Monday, April 9, 2018

The Downfall of Galveston's May Walker Burleson by T. Felder Dorn

The Downfall of Galveston's May Walker Burleson: Texas Society Marriage Carolina Murder Scandal
Genre: True Crime
Date of Publication: April 2, 2018
Pages: 192 with black & white images

Jennie May Walker Burleson was envied for having everything a woman of her time could want—the privileged upbringing, the dazzling good looks, the dashing war hero husband. She was admired for demonstrating that a woman could want more, from the front of the 1913 Woman Suffrage Procession to the bottom of a Mesoamerican archaeological dig. But as she stood over the body of her husband’s second wife, gun in hand, society’s envy and admiration quickly hardened into pity and scorn. T. Felder Dorn examines the complicated trajectory of her life as socialite, suffragist and shooter.

Rating: 4 of 5 stars 

The Downfall of Galveston's May Walker Burleson: Texas Society Marriage Carolina Murder Scandal is the re-telling of the very tragic life of May Walker Burleson including her high profile marriage to U.S. Army Colonel Richard Burleson, their resulting divorce, and her murder of the Colonel's second wife, Isabel Knowlton Burleson. 

In the opening of the book we learn about May, who is quite an intriguing woman. Considering she lived during a time when women did not have careers or equal rights to men, she was very active in politics. She also traveled quite a bit including participating in archaeological digs in Mexico. May advocated for women's rights, even participating in a march for women's suffrage in 1913. Her life began with such promise, but as the title of the book indicates, quickly dissipated.   

Any reader can easily discern that the author, T. Felder Dorn, put quite a bit of research in the compilation of this book. It is written academically with many citations expressing the veracity of the accounts that are shared in chronological order. The book is in the 200-page range, but can be a little slow at times, especially the scenes that describe the Burleson's divorce proceedings as they included much legalese. However, I do find this to be an asset and testament to the work that Dorn put into the research and writing of this book. The result is, essentially, a very detailed biography of May Walker Burleson. It also includes several photos that enhance the story. All of the images are black and white, although, that's all the reader can expect from this time period. Even so, they are engaging thus illustrating May's very colorful life story.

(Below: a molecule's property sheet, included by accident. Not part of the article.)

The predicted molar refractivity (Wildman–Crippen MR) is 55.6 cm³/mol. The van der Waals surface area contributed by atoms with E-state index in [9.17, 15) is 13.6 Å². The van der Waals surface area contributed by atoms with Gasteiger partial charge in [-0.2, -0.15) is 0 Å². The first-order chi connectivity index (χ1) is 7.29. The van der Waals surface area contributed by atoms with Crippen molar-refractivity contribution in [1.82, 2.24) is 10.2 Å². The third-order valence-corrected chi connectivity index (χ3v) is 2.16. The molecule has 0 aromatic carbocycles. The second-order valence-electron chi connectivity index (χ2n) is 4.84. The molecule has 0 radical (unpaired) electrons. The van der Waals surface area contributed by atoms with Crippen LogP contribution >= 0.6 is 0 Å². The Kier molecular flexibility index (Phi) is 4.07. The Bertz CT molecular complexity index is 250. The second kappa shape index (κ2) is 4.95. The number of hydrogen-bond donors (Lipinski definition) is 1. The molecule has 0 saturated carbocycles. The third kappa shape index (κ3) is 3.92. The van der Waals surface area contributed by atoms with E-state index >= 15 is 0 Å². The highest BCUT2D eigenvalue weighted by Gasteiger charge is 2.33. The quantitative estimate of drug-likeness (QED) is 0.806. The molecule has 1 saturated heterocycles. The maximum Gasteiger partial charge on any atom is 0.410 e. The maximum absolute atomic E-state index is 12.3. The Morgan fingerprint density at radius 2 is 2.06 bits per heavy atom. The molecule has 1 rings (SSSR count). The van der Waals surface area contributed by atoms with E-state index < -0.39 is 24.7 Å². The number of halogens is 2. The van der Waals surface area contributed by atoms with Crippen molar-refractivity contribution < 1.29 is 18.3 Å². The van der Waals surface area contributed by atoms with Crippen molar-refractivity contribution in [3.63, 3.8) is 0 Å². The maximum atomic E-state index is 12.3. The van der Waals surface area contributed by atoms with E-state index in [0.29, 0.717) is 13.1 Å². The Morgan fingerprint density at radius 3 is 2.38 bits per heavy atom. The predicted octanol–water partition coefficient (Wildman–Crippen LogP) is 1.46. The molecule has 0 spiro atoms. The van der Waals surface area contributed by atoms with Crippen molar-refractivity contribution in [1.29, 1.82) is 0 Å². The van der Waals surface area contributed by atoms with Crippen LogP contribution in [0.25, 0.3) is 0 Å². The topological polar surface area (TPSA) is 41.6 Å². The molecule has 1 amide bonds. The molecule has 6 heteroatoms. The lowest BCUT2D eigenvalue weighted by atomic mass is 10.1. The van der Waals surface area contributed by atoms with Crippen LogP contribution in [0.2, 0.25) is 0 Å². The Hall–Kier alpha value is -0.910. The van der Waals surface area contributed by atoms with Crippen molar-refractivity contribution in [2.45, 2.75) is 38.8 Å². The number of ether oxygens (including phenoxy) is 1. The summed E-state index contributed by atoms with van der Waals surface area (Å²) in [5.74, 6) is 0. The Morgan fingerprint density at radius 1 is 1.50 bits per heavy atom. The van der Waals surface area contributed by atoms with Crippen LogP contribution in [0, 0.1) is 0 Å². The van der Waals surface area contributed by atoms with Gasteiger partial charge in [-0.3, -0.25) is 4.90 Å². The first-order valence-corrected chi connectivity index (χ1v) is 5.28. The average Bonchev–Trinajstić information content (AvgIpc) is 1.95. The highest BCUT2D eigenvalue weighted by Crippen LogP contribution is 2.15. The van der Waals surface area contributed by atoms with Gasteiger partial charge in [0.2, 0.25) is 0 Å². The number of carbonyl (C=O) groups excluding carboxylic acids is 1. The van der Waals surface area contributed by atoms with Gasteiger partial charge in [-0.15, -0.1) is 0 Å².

My only (and very minor) complaint about this thoroughly-researched book is that it took a little more than half the book to get to the actual murder. I think this is probably because Dorn was trying to paint a clear picture of how May got to the point of murder as well as put the reader in her mindset. Dorn takes us through the murder, trial, and what May's life was like post-trial. The next bit may include what some would deem a spoiler, so I've hidden it here

Recommendation: While the events of May's life happened many decades ago, I think many women can relate to her, even today. These events could quite easily occur today. Readers of this book will also learn about the divorce process and how it was conducted in the early 1900s compared to today. I would definitely recommend this book for history and drama buffs. 

Until next time ... Read on!

Arcadia Publishing / The History Press
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T. Felder Dorn graduated from Duke University in 1954 with a BS in chemistry and was awarded a PhD in that discipline in 1958 by the University of Washington. He was a member of the chemistry faculty at the University of the South in Sewanee, Tennessee, in 1958–69 and then served four years on the program staff of the College Board in New York. From 1973 to 1991, he held administrative positions at Kean University in Union, New Jersey, serving as associate dean, dean and vice-president for academic affairs. His last ten years at Kean were spent as professor of chemistry. He retired in 2001. Felder Dorn and his wife, Sara Ruth, have resided in Millburn, New Jersey, since 1973. They have three children and three grandchildren. Dorn has previously published four books: Challenges on the Emmaus Road: Episcopal Bishops Confront Slavery, Civil War, and Emancipation (University of South Carolina Press, 2013); Death of a Policeman, Birth of a Baby: A Crime and Its Aftermath (Xlibris, 2012); The Guns of Meeting Street: A Southern Tragedy (University of South Carolina Press, 2001); and The Tompkins School, 1925–1953: A Community Institution (Attic Press, 1994).

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  1. Of course, I had to read your spoiler. WOW. Just wow. I wonder -- were you expecting that part of her personality based on the rest of her life story? Did it fit? I guess I need to read the book! Thanks for writing a great review.

    1. It was a shocker for me. Because she led the Woman Suffrage Procession I (incorrectly) assumed she was a little more progressive.